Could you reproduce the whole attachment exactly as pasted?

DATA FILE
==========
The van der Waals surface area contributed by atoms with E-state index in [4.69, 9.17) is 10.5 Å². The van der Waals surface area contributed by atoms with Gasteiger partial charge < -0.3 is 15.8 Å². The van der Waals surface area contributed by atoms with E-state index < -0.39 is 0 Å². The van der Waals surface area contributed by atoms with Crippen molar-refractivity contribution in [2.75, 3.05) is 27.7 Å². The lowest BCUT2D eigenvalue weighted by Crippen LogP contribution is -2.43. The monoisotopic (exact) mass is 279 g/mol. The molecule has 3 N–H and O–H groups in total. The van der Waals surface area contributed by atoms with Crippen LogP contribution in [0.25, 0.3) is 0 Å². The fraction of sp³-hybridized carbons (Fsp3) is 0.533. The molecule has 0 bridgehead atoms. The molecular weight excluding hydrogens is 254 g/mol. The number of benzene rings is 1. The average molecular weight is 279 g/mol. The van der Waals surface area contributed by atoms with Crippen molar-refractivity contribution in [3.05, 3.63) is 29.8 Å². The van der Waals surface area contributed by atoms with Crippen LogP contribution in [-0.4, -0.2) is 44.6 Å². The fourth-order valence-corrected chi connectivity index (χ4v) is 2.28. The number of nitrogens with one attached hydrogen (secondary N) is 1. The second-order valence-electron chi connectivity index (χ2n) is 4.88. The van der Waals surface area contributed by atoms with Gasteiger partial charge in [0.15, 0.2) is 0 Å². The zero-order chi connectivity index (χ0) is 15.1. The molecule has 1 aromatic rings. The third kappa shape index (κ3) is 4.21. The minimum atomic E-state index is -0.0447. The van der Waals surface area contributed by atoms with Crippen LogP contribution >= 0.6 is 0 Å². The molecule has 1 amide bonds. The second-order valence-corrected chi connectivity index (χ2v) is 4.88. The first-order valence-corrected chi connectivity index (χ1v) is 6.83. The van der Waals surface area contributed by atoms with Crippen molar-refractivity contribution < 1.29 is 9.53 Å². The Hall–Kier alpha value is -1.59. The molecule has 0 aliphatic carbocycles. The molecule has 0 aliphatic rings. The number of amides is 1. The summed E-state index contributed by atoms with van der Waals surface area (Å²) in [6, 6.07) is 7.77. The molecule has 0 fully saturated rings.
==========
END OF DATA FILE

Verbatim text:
The van der Waals surface area contributed by atoms with E-state index in [4.69, 9.17) is 10.5 Å². The van der Waals surface area contributed by atoms with Gasteiger partial charge < -0.3 is 15.8 Å². The van der Waals surface area contributed by atoms with E-state index < -0.39 is 0 Å². The van der Waals surface area contributed by atoms with Crippen molar-refractivity contribution in [2.75, 3.05) is 27.7 Å². The lowest BCUT2D eigenvalue weighted by Crippen LogP contribution is -2.43. The monoisotopic (exact) mass is 279 g/mol. The molecule has 3 N–H and O–H groups in total. The van der Waals surface area contributed by atoms with Crippen LogP contribution in [0.25, 0.3) is 0 Å². The fraction of sp³-hybridized carbons (Fsp3) is 0.533. The molecule has 0 bridgehead atoms. The molecular weight excluding hydrogens is 254 g/mol. The number of benzene rings is 1. The average molecular weight is 279 g/mol. The van der Waals surface area contributed by atoms with Crippen molar-refractivity contribution in [3.05, 3.63) is 29.8 Å². The van der Waals surface area contributed by atoms with Crippen LogP contribution in [-0.4, -0.2) is 44.6 Å². The fourth-order valence-corrected chi connectivity index (χ4v) is 2.28. The number of nitrogens with one attached hydrogen (secondary N) is 1. The second-order valence-electron chi connectivity index (χ2n) is 4.88. The van der Waals surface area contributed by atoms with Gasteiger partial charge in [0.15, 0.2) is 0 Å². The zero-order chi connectivity index (χ0) is 15.1. The molecule has 1 aromatic rings. The third kappa shape index (κ3) is 4.21. The minimum atomic E-state index is -0.0447. The van der Waals surface area contributed by atoms with Crippen LogP contribution >= 0.6 is 0 Å². The molecule has 1 amide bonds. The second-order valence-corrected chi connectivity index (χ2v) is 4.88. The first-order valence-corrected chi connectivity index (χ1v) is 6.83. The van der Waals surface area contributed by atoms with Crippen molar-refractivity contribution < 1.29 is 9.53 Å². The Hall–Kier alpha value is -1.59. The molecule has 0 aliphatic carbocycles. The molecule has 0 aliphatic rings. The number of amides is 1. The summed E-state index contributed by atoms with van der Waals surface area (Å²) in [6, 6.07) is 7.77. The molecule has 0 fully saturated rings.